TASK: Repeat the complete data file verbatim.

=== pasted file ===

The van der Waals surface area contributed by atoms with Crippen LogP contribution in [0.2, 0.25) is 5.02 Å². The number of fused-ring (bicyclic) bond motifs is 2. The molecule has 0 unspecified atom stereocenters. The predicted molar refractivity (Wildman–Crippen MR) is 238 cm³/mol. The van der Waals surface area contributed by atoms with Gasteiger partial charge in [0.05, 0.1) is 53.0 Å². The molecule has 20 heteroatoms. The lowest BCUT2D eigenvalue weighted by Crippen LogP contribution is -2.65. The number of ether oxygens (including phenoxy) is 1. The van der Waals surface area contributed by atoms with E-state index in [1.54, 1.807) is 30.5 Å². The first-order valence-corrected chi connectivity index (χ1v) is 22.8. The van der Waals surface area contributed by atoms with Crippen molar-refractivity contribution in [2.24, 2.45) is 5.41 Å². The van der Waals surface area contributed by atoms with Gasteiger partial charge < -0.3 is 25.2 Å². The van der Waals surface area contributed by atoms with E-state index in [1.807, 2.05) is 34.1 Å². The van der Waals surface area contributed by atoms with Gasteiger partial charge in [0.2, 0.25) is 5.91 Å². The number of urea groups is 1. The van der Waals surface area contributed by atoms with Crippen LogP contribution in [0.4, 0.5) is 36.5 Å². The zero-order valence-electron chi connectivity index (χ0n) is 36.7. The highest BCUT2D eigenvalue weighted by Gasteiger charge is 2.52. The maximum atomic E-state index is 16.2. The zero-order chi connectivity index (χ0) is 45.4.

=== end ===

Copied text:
The van der Waals surface area contributed by atoms with Crippen LogP contribution in [0.2, 0.25) is 5.02 Å². The number of fused-ring (bicyclic) bond motifs is 2. The molecule has 0 unspecified atom stereocenters. The predicted molar refractivity (Wildman–Crippen MR) is 238 cm³/mol. The van der Waals surface area contributed by atoms with Gasteiger partial charge in [0.05, 0.1) is 53.0 Å². The molecule has 20 heteroatoms. The lowest BCUT2D eigenvalue weighted by Crippen LogP contribution is -2.65. The number of ether oxygens (including phenoxy) is 1. The van der Waals surface area contributed by atoms with E-state index in [1.54, 1.807) is 30.5 Å². The first-order valence-corrected chi connectivity index (χ1v) is 22.8. The van der Waals surface area contributed by atoms with Crippen molar-refractivity contribution in [2.24, 2.45) is 5.41 Å². The van der Waals surface area contributed by atoms with Gasteiger partial charge < -0.3 is 25.2 Å². The van der Waals surface area contributed by atoms with E-state index in [1.807, 2.05) is 34.1 Å². The van der Waals surface area contributed by atoms with Gasteiger partial charge in [0.2, 0.25) is 5.91 Å². The number of urea groups is 1. The van der Waals surface area contributed by atoms with Crippen LogP contribution in [0.4, 0.5) is 36.5 Å². The zero-order valence-electron chi connectivity index (χ0n) is 36.7. The highest BCUT2D eigenvalue weighted by Gasteiger charge is 2.52. The maximum atomic E-state index is 16.2. The zero-order chi connectivity index (χ0) is 45.4.